Tuesday, December 23, 2014

Moving Beyond Checkmate

It was 60 years ago this month that I learned how to play chess.  Although chess has brought me some enjoyment over the years, the process of learning the game brought me some much more important life lessons.  

As the 1954 December holidays approached, the demand for the new board game “Scrabble” was exceeding supply so, when my last-minute-shopper parents got to the local department store on December 24th, none were to be found.  Looking around at the mostly empty shelves in hopes of finding an overlooked “Scrabble” game, my mother noticed a few chess sets.  On the boxes was the inscription “Chess, the Game of Kings.”  My mom thought “If it’s good enough for kings, it should be good enough for my children.”  

Neither of my parents had ever played chess so on that night before Christmas while the rest of the family was nestled snugly in bed, my mother read the rules and taught herself to play chess.  The next day when the hubbub of present opening was over and the dinner dishes had been washed and put away, my mom took my two older brothers and me aside and taught us how to play chess.  

My brothers learned the game very quickly and soon were teaching their friends how to play.  For the next couple of weeks we had a steady stream of neighborhood kids coming over to play chess.  Because of the fun they were having, many of the kids used their Christmas money to purchase chess sets while their new “Scrabble” games sat idle – at least for a while.

I learned a bit more slowly but within a week I had mastered the basic concepts of the game.  When I was finally able to call “checkmate” on my mom, she smiled and said that I was now good enough to play with the older kids and teach the younger siblings how to play when they were ready – which I dutifully did.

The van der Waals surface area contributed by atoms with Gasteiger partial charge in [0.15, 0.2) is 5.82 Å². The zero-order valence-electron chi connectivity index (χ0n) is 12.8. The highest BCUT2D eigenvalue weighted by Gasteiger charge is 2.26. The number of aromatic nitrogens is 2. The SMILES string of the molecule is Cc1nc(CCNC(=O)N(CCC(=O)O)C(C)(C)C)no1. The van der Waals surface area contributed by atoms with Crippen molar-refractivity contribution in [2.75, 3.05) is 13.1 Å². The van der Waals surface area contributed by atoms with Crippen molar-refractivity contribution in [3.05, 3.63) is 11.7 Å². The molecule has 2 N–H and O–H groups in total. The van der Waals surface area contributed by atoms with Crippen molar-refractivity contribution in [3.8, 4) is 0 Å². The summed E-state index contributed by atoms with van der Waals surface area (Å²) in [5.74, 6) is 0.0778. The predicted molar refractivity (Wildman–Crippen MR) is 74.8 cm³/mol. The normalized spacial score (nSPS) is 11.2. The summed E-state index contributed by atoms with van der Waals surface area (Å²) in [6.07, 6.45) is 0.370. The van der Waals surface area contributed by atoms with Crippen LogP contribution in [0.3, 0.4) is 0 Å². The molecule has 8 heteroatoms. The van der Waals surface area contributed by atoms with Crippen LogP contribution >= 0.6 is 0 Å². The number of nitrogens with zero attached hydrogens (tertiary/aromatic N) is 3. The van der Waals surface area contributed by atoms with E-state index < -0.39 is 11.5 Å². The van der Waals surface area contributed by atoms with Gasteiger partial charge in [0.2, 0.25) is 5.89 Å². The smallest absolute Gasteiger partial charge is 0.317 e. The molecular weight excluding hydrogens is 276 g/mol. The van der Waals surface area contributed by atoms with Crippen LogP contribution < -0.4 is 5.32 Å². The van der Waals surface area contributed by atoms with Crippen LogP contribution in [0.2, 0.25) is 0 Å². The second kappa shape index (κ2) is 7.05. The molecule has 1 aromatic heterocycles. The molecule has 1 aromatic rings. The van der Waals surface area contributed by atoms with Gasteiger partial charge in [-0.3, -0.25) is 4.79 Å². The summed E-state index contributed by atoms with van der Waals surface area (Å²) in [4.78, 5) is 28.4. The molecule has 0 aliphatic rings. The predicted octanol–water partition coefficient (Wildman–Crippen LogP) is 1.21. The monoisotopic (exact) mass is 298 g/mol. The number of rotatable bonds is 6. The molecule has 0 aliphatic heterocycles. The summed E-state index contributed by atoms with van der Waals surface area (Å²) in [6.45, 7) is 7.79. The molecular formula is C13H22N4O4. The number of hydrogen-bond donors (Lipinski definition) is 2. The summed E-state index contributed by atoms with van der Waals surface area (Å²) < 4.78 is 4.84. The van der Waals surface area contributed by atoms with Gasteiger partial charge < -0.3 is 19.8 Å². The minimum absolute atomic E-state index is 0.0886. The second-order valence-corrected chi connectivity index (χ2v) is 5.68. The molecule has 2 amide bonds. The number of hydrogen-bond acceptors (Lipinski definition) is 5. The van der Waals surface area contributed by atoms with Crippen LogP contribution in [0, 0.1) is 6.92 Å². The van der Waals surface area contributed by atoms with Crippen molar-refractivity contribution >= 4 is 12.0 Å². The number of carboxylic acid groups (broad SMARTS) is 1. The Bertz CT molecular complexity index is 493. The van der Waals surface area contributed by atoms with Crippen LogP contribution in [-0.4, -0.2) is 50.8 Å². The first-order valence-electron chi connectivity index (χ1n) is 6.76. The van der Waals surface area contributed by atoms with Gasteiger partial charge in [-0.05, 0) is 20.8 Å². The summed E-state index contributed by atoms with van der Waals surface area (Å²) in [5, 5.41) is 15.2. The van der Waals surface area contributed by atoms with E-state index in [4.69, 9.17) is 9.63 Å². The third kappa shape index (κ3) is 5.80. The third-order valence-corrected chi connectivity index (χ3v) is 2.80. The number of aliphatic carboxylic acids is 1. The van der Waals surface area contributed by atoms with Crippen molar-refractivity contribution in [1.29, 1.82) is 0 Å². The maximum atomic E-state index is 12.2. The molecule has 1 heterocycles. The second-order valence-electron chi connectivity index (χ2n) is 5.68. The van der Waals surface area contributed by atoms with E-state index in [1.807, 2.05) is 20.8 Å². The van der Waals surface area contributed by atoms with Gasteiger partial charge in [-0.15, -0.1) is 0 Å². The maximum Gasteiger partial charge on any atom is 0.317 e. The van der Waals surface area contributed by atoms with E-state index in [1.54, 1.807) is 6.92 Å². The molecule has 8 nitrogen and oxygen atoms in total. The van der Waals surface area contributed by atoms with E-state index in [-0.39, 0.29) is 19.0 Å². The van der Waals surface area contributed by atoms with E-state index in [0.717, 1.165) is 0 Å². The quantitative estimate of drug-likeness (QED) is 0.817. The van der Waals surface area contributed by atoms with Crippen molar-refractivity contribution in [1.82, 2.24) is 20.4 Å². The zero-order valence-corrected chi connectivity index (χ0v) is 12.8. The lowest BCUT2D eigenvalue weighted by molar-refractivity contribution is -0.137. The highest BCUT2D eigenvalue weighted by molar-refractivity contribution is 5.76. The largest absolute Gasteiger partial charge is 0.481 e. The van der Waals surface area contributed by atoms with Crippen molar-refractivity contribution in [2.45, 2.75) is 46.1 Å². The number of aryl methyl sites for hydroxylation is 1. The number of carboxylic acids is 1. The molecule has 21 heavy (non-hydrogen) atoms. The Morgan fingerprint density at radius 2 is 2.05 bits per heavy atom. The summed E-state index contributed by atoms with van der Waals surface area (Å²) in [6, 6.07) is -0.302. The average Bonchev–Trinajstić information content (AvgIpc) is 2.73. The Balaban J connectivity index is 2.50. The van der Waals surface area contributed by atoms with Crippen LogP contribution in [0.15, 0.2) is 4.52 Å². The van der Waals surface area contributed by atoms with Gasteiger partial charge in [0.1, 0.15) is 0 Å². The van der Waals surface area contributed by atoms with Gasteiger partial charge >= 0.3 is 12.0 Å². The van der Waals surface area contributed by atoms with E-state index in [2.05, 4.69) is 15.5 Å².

Over the next 51 years of her life, I never saw my mother play another game of chess.  I suspect that once she was confident that all of her children would learn how to play chess she felt it more important to move on to teaching them other things.  

About the same time that my mother was teaching me to play chess, Geoffrey Vickers was educating people about public health’s role in the “continuous redefining of the unacceptable.”  I frequently use that definition when I talk about public health.  While that definition highlights the importance of focusing on the problems we face in our society, I now realize that it provides a one-sided view of public health and its goal to protect and improve the health of all people.  As I look back to Christmas 1954, it’s evident that my mother was giving me a perspective that could balance and complement that of Vickers.  Although she was focusing on a relatively small population (her family), she knew what they needed to optimally grow and prosper.  In addition to addressing deficits, she was modeling another necessary component of the definition of public health as the “continuous redefining of the opportunities.” 

Public health needs to function as the conscience of our health system by continuously defining what’s unacceptable.  Public health also needs to lead the way to eliminating those unacceptable conditions/situations.  But of equal (if not greater) importance is the need for public health to identify the opportunities for all of us, as a society, to optimally grow and prosper.  Geoffrey Vickers and my mother helped me see and understand that continuum. Together they taught that once we checkmate today’s public health problems, we need move on to the next challenge and opportunity.  

Ed